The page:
Hi Everyone, A week or so ago I asked questions on impacted crops. One
of my hens, Perle, was impacted and I tried everything to help her.
Nothing I did helped any. She was starving to death.
I finally made an appointment with a new vet (it took ages to find one
who would see her!). Perle went to see her first thing on Thursday
morning. The vet took x-rays but they didn't show anything in Perle's
crop.Her crop was just very large with specks of grit mixed in. The vet
tried to pull out with forceps anything that was in there.Yowch!It
was amazing to watch but nothing came out.
The vet recomended knocking Perle out and emptying the crop. Doing it
while they are awake is really stressfull. She gave me an estimate and
I said do it!!
The vet ended up having to cut Perle open. She had tried again with
forceps but the thing in her crop was too big to get out of her throat.(Hence
the trouble I had with getting her to throw anything up!).So
she opened up Perel's crop and out came a huge wad of hay and grass;
all in one big lump.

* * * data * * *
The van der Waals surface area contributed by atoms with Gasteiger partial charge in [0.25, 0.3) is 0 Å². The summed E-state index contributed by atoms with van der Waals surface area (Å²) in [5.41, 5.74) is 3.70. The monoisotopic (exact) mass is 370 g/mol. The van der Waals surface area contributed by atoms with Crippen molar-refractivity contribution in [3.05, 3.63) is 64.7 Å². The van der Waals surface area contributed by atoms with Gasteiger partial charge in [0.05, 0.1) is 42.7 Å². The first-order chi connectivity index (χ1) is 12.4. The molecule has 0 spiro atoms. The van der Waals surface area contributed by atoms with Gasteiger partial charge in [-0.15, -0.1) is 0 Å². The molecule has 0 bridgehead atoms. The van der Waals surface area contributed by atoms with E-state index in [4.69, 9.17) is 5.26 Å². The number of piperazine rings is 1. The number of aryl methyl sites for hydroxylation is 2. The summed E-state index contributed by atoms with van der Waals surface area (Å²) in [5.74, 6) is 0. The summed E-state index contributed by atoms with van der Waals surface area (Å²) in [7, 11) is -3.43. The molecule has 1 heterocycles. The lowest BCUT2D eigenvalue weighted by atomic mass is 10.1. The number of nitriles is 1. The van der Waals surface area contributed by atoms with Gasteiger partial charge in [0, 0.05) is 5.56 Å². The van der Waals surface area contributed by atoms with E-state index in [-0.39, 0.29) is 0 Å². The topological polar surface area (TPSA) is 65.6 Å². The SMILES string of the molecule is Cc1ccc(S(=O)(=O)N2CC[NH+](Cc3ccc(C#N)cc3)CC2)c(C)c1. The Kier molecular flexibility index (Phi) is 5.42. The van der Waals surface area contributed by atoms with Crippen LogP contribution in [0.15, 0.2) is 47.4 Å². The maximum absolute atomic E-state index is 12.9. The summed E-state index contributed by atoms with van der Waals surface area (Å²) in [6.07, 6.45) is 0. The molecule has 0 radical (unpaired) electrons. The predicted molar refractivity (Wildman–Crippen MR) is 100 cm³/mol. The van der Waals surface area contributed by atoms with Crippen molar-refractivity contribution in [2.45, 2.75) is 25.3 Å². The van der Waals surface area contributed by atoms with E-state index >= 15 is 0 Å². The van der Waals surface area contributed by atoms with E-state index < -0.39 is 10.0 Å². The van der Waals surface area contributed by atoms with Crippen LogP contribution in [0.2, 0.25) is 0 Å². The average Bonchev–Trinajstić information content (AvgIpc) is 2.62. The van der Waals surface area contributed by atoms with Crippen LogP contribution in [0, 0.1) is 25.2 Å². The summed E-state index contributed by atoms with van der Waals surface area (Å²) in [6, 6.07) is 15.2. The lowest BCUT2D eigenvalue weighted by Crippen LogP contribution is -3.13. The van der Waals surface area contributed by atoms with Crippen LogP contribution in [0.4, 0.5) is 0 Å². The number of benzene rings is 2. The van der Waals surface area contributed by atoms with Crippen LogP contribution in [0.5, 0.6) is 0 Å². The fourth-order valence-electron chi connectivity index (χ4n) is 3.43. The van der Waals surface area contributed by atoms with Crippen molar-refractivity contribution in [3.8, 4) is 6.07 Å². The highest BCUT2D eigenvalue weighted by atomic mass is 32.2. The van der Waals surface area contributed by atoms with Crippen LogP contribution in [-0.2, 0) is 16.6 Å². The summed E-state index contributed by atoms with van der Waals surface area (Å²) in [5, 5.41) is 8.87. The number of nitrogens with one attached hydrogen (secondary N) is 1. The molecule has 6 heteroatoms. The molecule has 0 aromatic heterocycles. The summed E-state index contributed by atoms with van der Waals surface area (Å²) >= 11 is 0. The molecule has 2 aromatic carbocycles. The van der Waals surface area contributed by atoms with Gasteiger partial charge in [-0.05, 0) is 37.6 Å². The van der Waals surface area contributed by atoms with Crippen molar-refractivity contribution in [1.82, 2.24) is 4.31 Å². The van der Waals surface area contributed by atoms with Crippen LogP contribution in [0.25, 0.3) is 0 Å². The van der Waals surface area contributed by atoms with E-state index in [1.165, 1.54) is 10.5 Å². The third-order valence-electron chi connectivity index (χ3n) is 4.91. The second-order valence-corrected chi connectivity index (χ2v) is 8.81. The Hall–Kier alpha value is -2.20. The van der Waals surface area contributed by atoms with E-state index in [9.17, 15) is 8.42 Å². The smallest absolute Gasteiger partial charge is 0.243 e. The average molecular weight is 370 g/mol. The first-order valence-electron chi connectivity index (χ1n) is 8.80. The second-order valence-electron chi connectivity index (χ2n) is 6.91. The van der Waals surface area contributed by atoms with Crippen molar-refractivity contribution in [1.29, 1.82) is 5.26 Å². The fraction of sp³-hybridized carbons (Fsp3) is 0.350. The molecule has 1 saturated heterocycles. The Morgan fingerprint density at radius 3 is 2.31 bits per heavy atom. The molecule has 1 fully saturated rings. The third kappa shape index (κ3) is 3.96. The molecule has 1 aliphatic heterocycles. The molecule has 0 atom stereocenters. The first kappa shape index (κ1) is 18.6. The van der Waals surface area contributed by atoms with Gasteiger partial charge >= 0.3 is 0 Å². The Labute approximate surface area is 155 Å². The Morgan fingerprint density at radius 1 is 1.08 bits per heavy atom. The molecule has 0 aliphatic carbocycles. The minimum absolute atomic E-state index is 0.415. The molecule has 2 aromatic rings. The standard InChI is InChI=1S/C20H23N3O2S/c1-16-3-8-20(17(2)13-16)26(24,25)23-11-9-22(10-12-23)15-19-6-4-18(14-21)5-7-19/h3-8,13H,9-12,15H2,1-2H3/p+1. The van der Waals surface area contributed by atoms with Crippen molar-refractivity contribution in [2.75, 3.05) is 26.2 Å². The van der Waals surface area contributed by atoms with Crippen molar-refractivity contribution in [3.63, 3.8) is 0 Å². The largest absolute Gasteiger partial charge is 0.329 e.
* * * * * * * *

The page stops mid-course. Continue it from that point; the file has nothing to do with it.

I have a pic of it here in case
anyone wants to see
My poor Perle! No wonder she couldn't get it to pass.
Anyway, she's home now, in her coop next to me here at the computer.
Shes doing very very well. Hungry as all get out! She's much more
active and talking to me bunches.
Some people might think I'm crazy for spending $302 on a chicken that
cost me less than 2 bucks to buy, but I know you guys will understand.
My Dad laughed a little when I told him about her, but he too agrees
that he would have probably done the same thing.
Every time I have tried to empty an impacted crop by filling then
emptying it, I have killed the bird.
After I saw what the vet got out of Perle's crop, I realize how silly
it is to think I can just fill the crop with fluid and safely guide
such a mass out my friend's throat.
Perhaps a little oil or baking soda can empty a partialy impacted crop.
I can't understand how that will clean out such a wad of grass.
My good friend Ruth, of chicken diaper fame, is a brave person. she
slit open a crop, emptied it, and sewed it closed.
Unless you are as skilled as Ruth, I suggest a little oil or other
prescribed addition to get the crop to empty naturally. After that, GO TO A VET.
If this comment saves your feathered buddy, then Nicodemus, Twiggers,
and the others did not die for naught.